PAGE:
Sunday, May 6, 2012

Back to the Hills, Part 6

The last Night – and Back Home
The Timber Cove Inn in Jenner, CA
For my last night on Sarah’s mountain, we decided to wind it up with dinner at the Timber Cove Inn. Now, normally I only write about a restaurant if I’m wildly excited about it. This will be an exception.

First I called to be sure they were open, a wise practice around here, since anyplace you go means a long drive and operating hours tend to be at the owner’s whim. Yes, they would be open from 5 to 9 for dinner. Did I wish to make a reservation? Uh…reservation? Is there, like, a dress code? No, but one does need to make reservations. Well, okay. Sure. Seven o’clock. Fagan, F as in Frank, a-g-a-n.
I do have to say that both the building and the seaside setting are extremely impressive. The lobby was a lofty, cathedral-style vault done in rustic log beams. The stone fireplace was massive. Along one side was a lengthy bar where a wine tasting was in full swing. Down the steps behind the bar was a small but elegant dining room with its own circular, free-standing fireplace in the middle. The view from the high, glassed in wall beyond included a terraced patio with additional tables. The sweeping ocean vista was thrilling. Then we were handed the menus.

You’ve got to be kidding. Prices are notorious everywhere in California, but this bordered on unbridled extravagance. Sis had been here before several years back with some of our cousins and hadn’t remembered it being so exorbitant. We ordered from what we suspected was the appetizer section. I had scallops with wilted pea vines served in some sort of reduction. Sarah had a cod salad.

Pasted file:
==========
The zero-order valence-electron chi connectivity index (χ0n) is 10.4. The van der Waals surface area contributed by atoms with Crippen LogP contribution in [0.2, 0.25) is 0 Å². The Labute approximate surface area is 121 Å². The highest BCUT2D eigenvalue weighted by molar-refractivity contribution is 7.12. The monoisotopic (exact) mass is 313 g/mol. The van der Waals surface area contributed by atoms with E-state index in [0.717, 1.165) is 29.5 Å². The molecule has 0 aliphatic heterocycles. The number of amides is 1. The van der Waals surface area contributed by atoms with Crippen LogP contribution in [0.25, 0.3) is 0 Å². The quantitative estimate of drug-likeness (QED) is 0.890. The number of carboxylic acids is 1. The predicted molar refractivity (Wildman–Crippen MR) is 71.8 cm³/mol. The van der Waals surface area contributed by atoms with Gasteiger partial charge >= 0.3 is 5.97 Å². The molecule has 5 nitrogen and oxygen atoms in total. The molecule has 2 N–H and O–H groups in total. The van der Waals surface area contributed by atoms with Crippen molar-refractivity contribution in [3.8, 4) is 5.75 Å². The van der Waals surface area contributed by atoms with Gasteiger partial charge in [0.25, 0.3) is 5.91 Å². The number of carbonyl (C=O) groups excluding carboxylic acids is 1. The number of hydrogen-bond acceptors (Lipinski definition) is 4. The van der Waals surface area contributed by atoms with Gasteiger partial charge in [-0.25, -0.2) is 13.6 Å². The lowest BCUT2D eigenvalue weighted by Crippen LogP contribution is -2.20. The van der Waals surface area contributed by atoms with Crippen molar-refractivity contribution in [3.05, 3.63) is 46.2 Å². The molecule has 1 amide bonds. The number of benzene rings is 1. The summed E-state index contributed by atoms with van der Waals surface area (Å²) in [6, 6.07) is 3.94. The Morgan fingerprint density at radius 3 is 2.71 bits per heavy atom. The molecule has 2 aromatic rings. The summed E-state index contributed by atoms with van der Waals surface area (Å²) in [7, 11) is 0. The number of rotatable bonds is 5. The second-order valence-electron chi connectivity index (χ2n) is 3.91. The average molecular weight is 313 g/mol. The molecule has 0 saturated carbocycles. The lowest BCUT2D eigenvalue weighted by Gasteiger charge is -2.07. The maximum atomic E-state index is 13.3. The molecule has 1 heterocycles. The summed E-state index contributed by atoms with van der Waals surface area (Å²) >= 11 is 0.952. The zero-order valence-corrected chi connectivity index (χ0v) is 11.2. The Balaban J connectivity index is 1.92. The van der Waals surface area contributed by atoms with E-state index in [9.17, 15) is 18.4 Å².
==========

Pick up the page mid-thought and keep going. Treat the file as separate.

Fine dining, as you may know, is mostly about presentation. The scallops (all three of them!) arrived on a long, boat-shaped saucer sitting on a luncheon plate, which in turn rested on a large square platter. Between each piece of china was an exquisite paper doily.  Sarah’s cod was served in an exaggerated, modern art sort of ladle decorously dominating its square platter. But instead of a doily, it was accompanied by a smear of herb sprinkled butter and an artful stack of the thinnest, hardest toast ever. Sarah was certain they could hear her crunching on the stuff halfway down the coast. That, and a lovely basket containing 4 pieces of cold bread, was the total sustenance offered.

We left the place starving. And for less than the price of just one of those meals, we both dined sumptuously the next night at the Gourmet Garden, an extensive Chinese buffet in Petaluma. I reviewed it most enthusiastically on my last visit. It happens to be next door to the Best Western where we go prior to my boarding the 4:30 AM airport shuttle the next morning.
And thus endeth this trip to the northern California mountains.
The view from Seat 6C. (Relax - I used
 a real camera, not my phone!)

Thursday, May 3, 2012

Back to the Hills, Part 5

Let’s go get the mail

There’s nothing more relaxing after a strenuous day than the scenic trek to the mailbox. Put on your comfiest clodhoppers and let’s go.
The head of the driveway is wide to accommodate
truck turnarounds, vineyard crew vehicles
and porta-potties.

Approaching the first gate, whose main
purpose is to keep deer from eating grapes.

And into the woods, fragrant with pine, cedar and bay.

The second gate, whose purpose escapes me.
All the vineyards up here have them.
Trying to keep out revenuers?

And out onto the road. Very rarely will you meet a car here.
Can you see the mailbox yet!
Aha! We have something!